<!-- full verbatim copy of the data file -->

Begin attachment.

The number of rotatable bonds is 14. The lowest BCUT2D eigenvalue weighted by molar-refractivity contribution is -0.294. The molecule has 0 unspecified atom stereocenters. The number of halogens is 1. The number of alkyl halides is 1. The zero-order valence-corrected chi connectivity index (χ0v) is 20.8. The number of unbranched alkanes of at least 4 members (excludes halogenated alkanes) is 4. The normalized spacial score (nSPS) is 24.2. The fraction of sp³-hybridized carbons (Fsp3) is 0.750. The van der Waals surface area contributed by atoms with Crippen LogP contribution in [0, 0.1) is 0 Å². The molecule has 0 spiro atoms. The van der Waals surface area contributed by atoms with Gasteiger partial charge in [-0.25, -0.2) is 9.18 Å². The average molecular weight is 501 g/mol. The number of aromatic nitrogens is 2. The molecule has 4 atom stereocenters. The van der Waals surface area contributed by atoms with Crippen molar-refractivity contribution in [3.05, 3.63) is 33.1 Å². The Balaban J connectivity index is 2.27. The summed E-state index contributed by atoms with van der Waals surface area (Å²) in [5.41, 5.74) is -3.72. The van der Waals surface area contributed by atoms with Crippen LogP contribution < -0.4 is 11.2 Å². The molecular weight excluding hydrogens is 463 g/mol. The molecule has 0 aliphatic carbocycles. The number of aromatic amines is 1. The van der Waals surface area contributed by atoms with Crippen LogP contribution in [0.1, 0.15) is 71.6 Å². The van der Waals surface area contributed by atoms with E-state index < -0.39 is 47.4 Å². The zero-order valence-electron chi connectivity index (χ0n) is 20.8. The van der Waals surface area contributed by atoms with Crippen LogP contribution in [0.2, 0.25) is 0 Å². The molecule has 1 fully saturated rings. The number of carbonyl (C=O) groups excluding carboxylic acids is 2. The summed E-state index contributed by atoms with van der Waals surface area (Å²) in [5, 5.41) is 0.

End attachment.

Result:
The number of rotatable bonds is 14. The lowest BCUT2D eigenvalue weighted by molar-refractivity contribution is -0.294. The molecule has 0 unspecified atom stereocenters. The number of halogens is 1. The number of alkyl halides is 1. The zero-order valence-corrected chi connectivity index (χ0v) is 20.8. The number of unbranched alkanes of at least 4 members (excludes halogenated alkanes) is 4. The normalized spacial score (nSPS) is 24.2. The fraction of sp³-hybridized carbons (Fsp3) is 0.750. The van der Waals surface area contributed by atoms with Crippen LogP contribution in [0, 0.1) is 0 Å². The molecule has 0 spiro atoms. The van der Waals surface area contributed by atoms with Gasteiger partial charge in [-0.25, -0.2) is 9.18 Å². The average molecular weight is 501 g/mol. The number of aromatic nitrogens is 2. The molecule has 4 atom stereocenters. The van der Waals surface area contributed by atoms with Crippen molar-refractivity contribution in [3.05, 3.63) is 33.1 Å². The Balaban J connectivity index is 2.27. The summed E-state index contributed by atoms with van der Waals surface area (Å²) in [5.41, 5.74) is -3.72. The van der Waals surface area contributed by atoms with Crippen LogP contribution < -0.4 is 11.2 Å². The molecular weight excluding hydrogens is 463 g/mol. The molecule has 0 aliphatic carbocycles. The number of aromatic amines is 1. The van der Waals surface area contributed by atoms with Crippen LogP contribution in [0.1, 0.15) is 71.6 Å². The van der Waals surface area contributed by atoms with E-state index < -0.39 is 47.4 Å². The zero-order valence-electron chi connectivity index (χ0n) is 20.8. The van der Waals surface area contributed by atoms with Crippen LogP contribution in [0.2, 0.25) is 0 Å². The molecule has 1 fully saturated rings. The number of carbonyl (C=O) groups excluding carboxylic acids is 2. The summed E-state index contributed by atoms with van der Waals surface area (Å²) in [5, 5.41) is 0.